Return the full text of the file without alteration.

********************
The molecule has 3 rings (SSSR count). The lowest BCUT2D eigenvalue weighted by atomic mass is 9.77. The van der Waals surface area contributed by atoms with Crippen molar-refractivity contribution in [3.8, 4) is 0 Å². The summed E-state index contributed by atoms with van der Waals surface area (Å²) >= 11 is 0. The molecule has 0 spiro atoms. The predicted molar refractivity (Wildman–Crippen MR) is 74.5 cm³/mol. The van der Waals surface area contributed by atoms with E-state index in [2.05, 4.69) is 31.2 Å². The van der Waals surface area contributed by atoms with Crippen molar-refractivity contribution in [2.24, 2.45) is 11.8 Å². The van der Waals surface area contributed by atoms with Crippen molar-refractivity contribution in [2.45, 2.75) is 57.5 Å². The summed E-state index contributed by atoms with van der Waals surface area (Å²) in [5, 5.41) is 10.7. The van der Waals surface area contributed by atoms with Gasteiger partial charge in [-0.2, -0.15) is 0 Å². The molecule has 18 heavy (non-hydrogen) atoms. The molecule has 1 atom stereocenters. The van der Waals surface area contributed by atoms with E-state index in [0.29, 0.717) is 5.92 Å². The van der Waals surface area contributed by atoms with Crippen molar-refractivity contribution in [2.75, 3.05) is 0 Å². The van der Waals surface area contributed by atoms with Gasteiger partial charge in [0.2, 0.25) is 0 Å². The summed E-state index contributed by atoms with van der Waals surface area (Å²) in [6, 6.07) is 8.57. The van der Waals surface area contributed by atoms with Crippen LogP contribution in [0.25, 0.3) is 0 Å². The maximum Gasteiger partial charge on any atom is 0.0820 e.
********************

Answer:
The molecule has 3 rings (SSSR count). The lowest BCUT2D eigenvalue weighted by atomic mass is 9.77. The van der Waals surface area contributed by atoms with Crippen molar-refractivity contribution in [3.8, 4) is 0 Å². The summed E-state index contributed by atoms with van der Waals surface area (Å²) >= 11 is 0. The molecule has 0 spiro atoms. The predicted molar refractivity (Wildman–Crippen MR) is 74.5 cm³/mol. The van der Waals surface area contributed by atoms with E-state index in [2.05, 4.69) is 31.2 Å². The van der Waals surface area contributed by atoms with Crippen molar-refractivity contribution in [2.24, 2.45) is 11.8 Å². The van der Waals surface area contributed by atoms with Crippen molar-refractivity contribution in [2.45, 2.75) is 57.5 Å². The summed E-state index contributed by atoms with van der Waals surface area (Å²) in [5, 5.41) is 10.7. The van der Waals surface area contributed by atoms with Gasteiger partial charge in [-0.2, -0.15) is 0 Å². The molecule has 18 heavy (non-hydrogen) atoms. The molecule has 1 atom stereocenters. The van der Waals surface area contributed by atoms with E-state index in [0.29, 0.717) is 5.92 Å². The van der Waals surface area contributed by atoms with Crippen molar-refractivity contribution in [2.75, 3.05) is 0 Å². The van der Waals surface area contributed by atoms with Gasteiger partial charge in [0.2, 0.25) is 0 Å². The summed E-state index contributed by atoms with van der Waals surface area (Å²) in [6, 6.07) is 8.57. The van der Waals surface area contributed by atoms with Crippen LogP contribution in [0.25, 0.3) is 0 Å². The maximum Gasteiger partial charge on any atom is 0.0820 e.